Sunday Sermon for August 11, 2019, the Nineteenth Sunday in Ordinary Time, Year C

Readings: Wis 18:6-9; Heb 11:1-2, 8-19; Lk 12:32-48

In the readings today we hear about faith, its necessity and its reward.  St. Paul speaks of faith as “the realization of what is hoped for and the evidence of things not seen.”  He goes on to talk about Abraham, the Father of the Jewish Faith and of our Faith.  Abraham left his homeland after being called by God.  This was already an act of faith, but it was even greater since he did not even know where he was going.  God did not even tell him to go south or east; He just promised that He would tell Abraham where he was to go and show him what he would inherit. 

Abraham also had faith that God would fulfill the promise that he would have a son, an heir.  This looked impossible because Abraham was 99 and his wife, Sarah, was 89.  An unlikely couple to be having a baby!  But God’s promise was explicit, and Abraham believed.  After Isaac was born, Abraham’s faith was tested again when God called him to sacrifice Isaac.  St. Paul comments that when Abraham went forth willingly to offer his son, Abraham “reasoned that God was able to raise even from the dead.”  The point St. Paul is making is that God promised Abraham’s descendants would come through Isaac, not through another son.

In all these situations Abraham was victorious because of his faith, but he also saw the first fruits of his faith: he was in the Promised Land and he had the heir he desired.  However, St. Paul reminds us that there were other promises that would not be fulfilled in Abraham’s lifetime, or in the lifespan of the other Patriarchs.  St. Paul says that although they did not receive what God had promised, they saw it and greeted it from afar. 

We hear something similar in the first reading when the holy children of the good were secretly offering the Passover sacrifice when they were enslaved in Egypt.  For many generations the children of Israel did not see the fruit of their fidelity, but they remained faithful and were rewarded for their faith after they had died.  We can only imagine how difficult it was for those Israelites to remain faithful in Egypt when many of the people gave themselves over to the Egyptian ways and religion.  It is like the Catholics in Japan who remained faithful for 250 years with no priests to offer the Mass or bring them the Sacraments.  They baptized their children, taught them the Faith, and lived their Faith in a hidden manner in the midst of a culture in which being Catholic was persecuted.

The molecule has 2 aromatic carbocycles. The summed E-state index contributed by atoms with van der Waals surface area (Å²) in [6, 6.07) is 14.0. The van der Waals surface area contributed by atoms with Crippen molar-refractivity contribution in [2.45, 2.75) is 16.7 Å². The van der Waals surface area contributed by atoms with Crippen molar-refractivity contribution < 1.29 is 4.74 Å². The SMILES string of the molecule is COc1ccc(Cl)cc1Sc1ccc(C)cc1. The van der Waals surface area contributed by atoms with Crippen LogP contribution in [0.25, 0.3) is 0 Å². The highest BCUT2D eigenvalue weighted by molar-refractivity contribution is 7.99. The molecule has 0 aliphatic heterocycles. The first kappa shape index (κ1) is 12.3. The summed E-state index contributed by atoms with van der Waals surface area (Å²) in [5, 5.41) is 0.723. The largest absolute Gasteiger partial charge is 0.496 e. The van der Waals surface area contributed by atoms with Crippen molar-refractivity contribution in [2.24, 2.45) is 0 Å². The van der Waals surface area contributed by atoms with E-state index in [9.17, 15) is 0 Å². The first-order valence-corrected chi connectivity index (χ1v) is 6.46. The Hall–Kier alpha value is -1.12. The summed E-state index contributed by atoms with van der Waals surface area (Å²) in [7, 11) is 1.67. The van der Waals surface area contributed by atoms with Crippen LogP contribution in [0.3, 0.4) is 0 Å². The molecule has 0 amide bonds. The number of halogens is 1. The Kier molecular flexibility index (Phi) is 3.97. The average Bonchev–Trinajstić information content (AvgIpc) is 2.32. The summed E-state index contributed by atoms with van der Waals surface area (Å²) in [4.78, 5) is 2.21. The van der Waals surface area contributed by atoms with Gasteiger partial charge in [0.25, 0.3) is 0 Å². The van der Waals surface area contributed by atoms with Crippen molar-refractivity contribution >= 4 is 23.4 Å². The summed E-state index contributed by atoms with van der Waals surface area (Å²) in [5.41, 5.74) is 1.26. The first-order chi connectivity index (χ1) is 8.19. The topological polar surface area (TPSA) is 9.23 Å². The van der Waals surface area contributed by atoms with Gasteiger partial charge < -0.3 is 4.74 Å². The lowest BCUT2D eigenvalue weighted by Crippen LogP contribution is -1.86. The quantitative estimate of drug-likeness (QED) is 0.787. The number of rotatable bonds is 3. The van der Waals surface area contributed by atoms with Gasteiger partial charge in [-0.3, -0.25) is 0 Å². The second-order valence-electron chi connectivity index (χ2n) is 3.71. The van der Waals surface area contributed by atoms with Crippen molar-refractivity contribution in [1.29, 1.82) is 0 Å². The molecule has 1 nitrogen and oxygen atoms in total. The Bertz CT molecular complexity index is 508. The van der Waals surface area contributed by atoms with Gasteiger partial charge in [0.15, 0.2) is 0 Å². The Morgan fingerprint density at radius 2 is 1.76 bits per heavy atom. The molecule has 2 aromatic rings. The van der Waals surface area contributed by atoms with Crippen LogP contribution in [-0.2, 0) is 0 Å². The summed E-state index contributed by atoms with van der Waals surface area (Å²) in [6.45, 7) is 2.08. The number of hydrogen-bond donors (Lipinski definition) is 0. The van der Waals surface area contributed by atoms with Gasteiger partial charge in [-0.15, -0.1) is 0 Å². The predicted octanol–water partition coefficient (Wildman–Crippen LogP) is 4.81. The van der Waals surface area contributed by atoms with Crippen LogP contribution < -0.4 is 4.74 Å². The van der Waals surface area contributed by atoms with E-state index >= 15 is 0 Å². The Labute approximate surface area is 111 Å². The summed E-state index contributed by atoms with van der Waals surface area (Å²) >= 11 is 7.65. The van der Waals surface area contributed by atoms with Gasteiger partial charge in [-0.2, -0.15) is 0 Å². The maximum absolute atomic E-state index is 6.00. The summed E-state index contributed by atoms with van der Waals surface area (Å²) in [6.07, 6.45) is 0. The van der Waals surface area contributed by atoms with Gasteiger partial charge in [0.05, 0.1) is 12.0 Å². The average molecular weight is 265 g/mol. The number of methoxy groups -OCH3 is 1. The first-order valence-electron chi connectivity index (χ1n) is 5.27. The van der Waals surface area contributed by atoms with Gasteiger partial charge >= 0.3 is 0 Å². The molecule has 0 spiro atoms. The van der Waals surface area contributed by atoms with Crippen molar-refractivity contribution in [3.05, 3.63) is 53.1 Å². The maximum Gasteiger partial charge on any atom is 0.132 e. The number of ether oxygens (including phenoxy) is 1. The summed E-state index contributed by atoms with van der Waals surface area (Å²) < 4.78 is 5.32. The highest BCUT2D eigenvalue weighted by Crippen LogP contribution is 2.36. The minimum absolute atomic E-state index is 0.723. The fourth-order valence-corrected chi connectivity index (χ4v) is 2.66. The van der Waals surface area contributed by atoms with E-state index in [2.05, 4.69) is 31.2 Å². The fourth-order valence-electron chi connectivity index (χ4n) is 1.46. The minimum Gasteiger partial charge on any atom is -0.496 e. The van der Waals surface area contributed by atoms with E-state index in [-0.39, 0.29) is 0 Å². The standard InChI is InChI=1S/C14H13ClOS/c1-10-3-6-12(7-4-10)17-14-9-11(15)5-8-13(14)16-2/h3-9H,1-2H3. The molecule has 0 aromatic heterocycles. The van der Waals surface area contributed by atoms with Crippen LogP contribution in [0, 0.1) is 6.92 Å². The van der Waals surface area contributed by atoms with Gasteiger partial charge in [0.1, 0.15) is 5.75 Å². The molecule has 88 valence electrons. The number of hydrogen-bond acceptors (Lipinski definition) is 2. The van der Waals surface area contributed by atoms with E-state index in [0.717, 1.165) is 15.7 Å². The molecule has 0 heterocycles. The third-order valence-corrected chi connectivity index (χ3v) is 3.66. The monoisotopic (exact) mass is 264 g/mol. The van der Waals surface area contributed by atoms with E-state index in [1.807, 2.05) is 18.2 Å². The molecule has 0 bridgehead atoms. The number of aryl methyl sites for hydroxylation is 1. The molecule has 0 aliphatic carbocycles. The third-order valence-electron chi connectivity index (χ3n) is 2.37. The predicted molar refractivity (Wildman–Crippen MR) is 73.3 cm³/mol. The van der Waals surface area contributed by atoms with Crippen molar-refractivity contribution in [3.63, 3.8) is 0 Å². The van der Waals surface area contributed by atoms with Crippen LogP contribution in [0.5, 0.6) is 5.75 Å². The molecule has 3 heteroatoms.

Today, even with the availability of priests and all the Sacraments, we are witnessing the tragedy of people walking away from the Lord.  Some will point to the scandals, but most are conforming themselves to the norms of our society that has rejected God.  Those who choose to remain faithful will not only be countercultural, they can be assured that they will be persecuted.  Perhaps being persecuted and living a heroic faith as a minority in society will strengthen our faith as it for the Israelites in Egypt or the Catholics in Japan.  After all, in the Gospel, Jesus did refer to His followers as a “little flock.” 

In a society that is anti-Christian, it is easy to fall away completely.  However, in a society that is predominantly Christian, even though it is easier to practice the Faith because it is not being persecuted, it is also easier for those who remain faithful to become complacent, to compromise.  When the Faith is under attack, the faithful must make an intentional choice to embrace the Faith and put it into practice or it will be lost; so, persecution keeps the faithful sharp and vigilant.

In the Gospel, Jesus alluded to this when He spoke of the master being delayed in returning from a wedding.  Some servants will take advantage of this situation by either becoming complacent or, far worse, by not living according to the teachings of the Faith.  In the parable Jesus gives, these servants begin to beat the other servants, to eat and drink, and get drunk.  In other words, they are not following the rules of the house and are doing harm to themselves and others.  This sounds like the situation in which we are living today.  Jesus has not returned; many, including those servants given positions of leadership, are abusing the other servants and violating the rules of the Master’s house. 

Jesus tells us He will deal with those servants who are unfaithful.  What is necessary for us is to remain faithful.  As tragic as our circumstances are right now, and they will become much worse, we need to be vigilant and always prepared for the Master’s arrival.

Fr. Altier’s column appears regularly in The Wanderer, a national Catholic weekly published in St. Paul, Minn. For information about subscribing to The Wanderer, please visit